Runners-up: Richard Sherman (6’3″, 195lb), Ahkello Witherspoon (6’3″, 198lb)
George Iloka – 6’4″, 225 lbs
Cincinnati Bengals free safety George Iloka is the Bengals starting safety and looks to be that until 2021 as he’s currently on a 5-year deal signed in 2016. While not the best safety in the game, Iloka is pretty consistent and has started all of his games where he was not injured. Iloka was fined $36,464.50 in 2017 after this illegal hit on Antonio Brown.
Runners-up: Otto Schnellbacher (6’4″ – 1948-1951), Nnamdi Asomugha (6’3″ – 2003-2013)
Tallest Tight End
Morris Stroud – 6’10” – 255lb
You know you’re tall when they name a rule after you. Morris Stroud is the tallest tight end to ever play in the NFL and was used in an interesting way. Stroud would line up to defend field goals by sitting under the crossbars in an effort to then jump up and swat the ball away before it could go through the uprights. The NFL didn’t take kindly to this tactic and installed the “Stroud Rule” that states:
“Goal tending by any player leaping up to deflect a kick as it passes above the crossbar of a goal post is prohibited. The referee could award 3 points for a palpably unfair act”.
While the rule seems to have been put in place after the Chiefs used Stroud in this way, it actually dates back to at least 1962, when Baltimore Colts R.C “Alley Oop” Owens actually blocked a field goal in this way during a game against the Redskins. There is no record of Stroud ever successfully blocking a kick in this fashion. Best part, Owens was only 6’3″.
Runners-up: Harold Carmichael (6’8″), Martellus Bennett (6’6″)
Tallest Running Back
Bert Coan – 6’5″, 220lb
What is it about the Chiefs and having the tallest players in the NFL. Seems like, at least in the 60s, they were height supremacists. Bert Coan played from 1962 to 1968, racking up 1,259 yards and 15 touchdowns. Coan is also known for having on of the fastest 100-yard dashes, clocking in at 9.4 seconds (the world record appears to be 9.1).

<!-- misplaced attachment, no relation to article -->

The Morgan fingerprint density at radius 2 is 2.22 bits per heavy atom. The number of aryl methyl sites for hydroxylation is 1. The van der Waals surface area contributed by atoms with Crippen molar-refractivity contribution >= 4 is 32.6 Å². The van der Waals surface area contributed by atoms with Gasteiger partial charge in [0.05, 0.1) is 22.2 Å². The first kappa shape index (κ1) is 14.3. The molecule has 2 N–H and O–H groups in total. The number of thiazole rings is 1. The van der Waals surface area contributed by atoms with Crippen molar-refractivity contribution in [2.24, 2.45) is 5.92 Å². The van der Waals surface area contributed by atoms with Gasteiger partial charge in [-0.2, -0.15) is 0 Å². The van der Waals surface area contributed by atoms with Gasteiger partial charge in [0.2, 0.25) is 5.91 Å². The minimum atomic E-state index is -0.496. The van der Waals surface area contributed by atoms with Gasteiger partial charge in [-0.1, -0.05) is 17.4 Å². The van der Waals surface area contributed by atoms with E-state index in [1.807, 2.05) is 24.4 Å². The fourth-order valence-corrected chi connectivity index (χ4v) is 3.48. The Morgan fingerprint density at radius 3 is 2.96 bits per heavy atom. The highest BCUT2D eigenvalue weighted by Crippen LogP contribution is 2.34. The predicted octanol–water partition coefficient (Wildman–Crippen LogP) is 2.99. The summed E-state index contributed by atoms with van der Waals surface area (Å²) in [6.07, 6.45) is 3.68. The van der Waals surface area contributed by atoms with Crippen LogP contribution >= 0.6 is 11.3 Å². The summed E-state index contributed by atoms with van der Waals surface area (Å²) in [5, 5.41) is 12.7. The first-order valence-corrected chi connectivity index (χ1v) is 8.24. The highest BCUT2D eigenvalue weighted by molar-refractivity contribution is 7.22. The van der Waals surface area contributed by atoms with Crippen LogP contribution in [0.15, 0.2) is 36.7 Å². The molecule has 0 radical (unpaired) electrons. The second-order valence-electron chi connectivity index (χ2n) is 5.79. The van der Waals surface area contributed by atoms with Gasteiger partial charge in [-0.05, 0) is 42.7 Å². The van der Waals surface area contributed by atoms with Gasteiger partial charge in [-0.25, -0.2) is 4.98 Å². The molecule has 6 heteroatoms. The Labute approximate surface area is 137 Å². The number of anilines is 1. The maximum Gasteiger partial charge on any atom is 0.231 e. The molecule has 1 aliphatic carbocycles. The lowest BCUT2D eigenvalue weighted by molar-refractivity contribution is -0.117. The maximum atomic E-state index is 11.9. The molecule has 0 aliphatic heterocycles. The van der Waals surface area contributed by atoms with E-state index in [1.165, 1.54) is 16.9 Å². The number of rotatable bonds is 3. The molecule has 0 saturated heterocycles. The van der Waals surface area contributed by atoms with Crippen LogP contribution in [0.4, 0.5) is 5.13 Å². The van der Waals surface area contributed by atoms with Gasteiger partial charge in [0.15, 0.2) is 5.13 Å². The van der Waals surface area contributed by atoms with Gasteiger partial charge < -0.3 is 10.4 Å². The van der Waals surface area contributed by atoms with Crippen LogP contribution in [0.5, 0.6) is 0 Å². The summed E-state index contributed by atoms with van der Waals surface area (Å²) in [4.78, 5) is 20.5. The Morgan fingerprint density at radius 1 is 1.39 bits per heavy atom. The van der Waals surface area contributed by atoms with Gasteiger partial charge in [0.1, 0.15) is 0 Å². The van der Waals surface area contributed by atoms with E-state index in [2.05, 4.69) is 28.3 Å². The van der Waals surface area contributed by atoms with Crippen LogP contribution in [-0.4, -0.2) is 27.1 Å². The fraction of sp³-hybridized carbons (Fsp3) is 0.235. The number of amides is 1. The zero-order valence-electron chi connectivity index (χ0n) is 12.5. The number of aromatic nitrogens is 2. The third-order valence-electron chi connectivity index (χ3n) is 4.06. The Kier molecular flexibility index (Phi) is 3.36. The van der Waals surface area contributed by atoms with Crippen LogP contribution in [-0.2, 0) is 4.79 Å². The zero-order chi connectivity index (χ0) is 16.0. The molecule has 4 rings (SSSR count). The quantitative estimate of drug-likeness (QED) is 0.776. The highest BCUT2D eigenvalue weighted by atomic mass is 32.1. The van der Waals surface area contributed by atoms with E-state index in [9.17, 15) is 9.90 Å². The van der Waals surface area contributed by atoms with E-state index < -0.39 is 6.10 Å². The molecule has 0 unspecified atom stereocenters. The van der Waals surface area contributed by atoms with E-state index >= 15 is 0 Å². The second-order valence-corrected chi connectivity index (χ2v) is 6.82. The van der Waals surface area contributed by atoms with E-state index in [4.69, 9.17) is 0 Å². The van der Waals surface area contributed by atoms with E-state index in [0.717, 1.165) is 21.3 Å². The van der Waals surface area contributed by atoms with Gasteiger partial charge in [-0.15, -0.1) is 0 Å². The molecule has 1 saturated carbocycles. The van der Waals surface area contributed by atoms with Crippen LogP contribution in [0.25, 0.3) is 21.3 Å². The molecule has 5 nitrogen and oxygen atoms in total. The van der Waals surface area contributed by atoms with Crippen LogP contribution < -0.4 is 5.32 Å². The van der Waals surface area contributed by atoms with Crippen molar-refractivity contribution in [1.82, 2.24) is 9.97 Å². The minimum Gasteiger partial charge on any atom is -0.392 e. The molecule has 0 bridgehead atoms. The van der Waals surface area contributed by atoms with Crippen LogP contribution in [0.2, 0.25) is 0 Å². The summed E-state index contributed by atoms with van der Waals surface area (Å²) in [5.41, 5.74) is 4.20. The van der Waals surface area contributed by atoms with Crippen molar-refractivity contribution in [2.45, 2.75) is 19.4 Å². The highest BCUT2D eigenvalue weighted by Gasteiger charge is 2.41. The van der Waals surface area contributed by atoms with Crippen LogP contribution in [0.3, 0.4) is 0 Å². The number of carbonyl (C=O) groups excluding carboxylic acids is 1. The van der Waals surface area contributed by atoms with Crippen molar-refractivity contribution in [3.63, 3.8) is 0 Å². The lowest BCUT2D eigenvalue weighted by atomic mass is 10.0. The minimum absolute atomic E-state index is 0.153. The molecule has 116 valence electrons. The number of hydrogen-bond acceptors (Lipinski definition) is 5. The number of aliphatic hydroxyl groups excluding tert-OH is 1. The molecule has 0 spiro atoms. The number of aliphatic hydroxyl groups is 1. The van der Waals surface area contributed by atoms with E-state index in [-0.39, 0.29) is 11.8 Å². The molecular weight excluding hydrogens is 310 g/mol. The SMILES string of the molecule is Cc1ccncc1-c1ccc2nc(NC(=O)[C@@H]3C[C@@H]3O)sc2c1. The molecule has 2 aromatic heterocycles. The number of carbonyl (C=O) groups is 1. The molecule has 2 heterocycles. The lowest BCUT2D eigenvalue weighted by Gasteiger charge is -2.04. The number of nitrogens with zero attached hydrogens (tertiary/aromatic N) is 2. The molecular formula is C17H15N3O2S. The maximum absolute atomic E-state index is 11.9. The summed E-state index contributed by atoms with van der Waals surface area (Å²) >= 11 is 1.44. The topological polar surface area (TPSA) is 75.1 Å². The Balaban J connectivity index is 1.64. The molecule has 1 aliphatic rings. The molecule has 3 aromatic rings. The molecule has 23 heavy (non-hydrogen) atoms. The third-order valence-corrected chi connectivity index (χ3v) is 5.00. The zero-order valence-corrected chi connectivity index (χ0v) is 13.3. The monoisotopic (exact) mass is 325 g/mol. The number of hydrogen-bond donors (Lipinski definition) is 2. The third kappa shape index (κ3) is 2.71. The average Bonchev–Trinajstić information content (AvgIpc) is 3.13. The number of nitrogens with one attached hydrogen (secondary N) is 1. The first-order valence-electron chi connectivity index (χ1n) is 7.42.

Runners-up: Cloyce Box (6’4″), Brandon Jacobs (6’4″)
Cornelius Joseph Dennis O’Donoghue – 6’6″
Good ol’ Cornelius, referred to as Neil, was a nomad placekicker who played nine seasons in the NFL. The Irish-born kicker found his home in St. Louis and had an okay career. His lifetime field goal percentage was only 59.3% and his longest field goal was 52 (he does still share the record of longest kick in Auburn Tigers history at 57 yards). O’Donoghue’s biggest moment came in 1984 when he set the St. Louis Cardinal’s record for most points in a season with 117.
Runners-up: Joe Nedney (6’5″), Mike Vanderjagt (6’5″)
Pat McInally – 6’6″
He’s got legs. He knows how to use them and man are they long. McInally was a punter and “wide receiver” for the Cincinnati Bengals from 1976-85. I say “wide receiver” because the Bengals decided to use him in from 1977-81 as a wideout. He racked up 808 yards total, so nothing overly impressive. He had the 10th most punts blocked and has the only perfect score on the Wonderlic, a perfect 50 out of 50. Here is his induction highlight reel for the College Football Hall of Fame.
Runners-up: Jordan Berry (6’5″), Gary Collins (6’5″)
If we missed anyone, let us know and we’ll add them to the Honorable Mentions list.
- John Krahn – 7’0″, 380 pounds – College Offensive Line and Running back from time to time
- John “House” Taylor – 6’11”, 500 pounds – Minor League Defensive Tackle – Central Penn Piranhas
- LaQuan McGowan – 6’11”, 410 – Tight End, Offensive Line – Carolina Cobras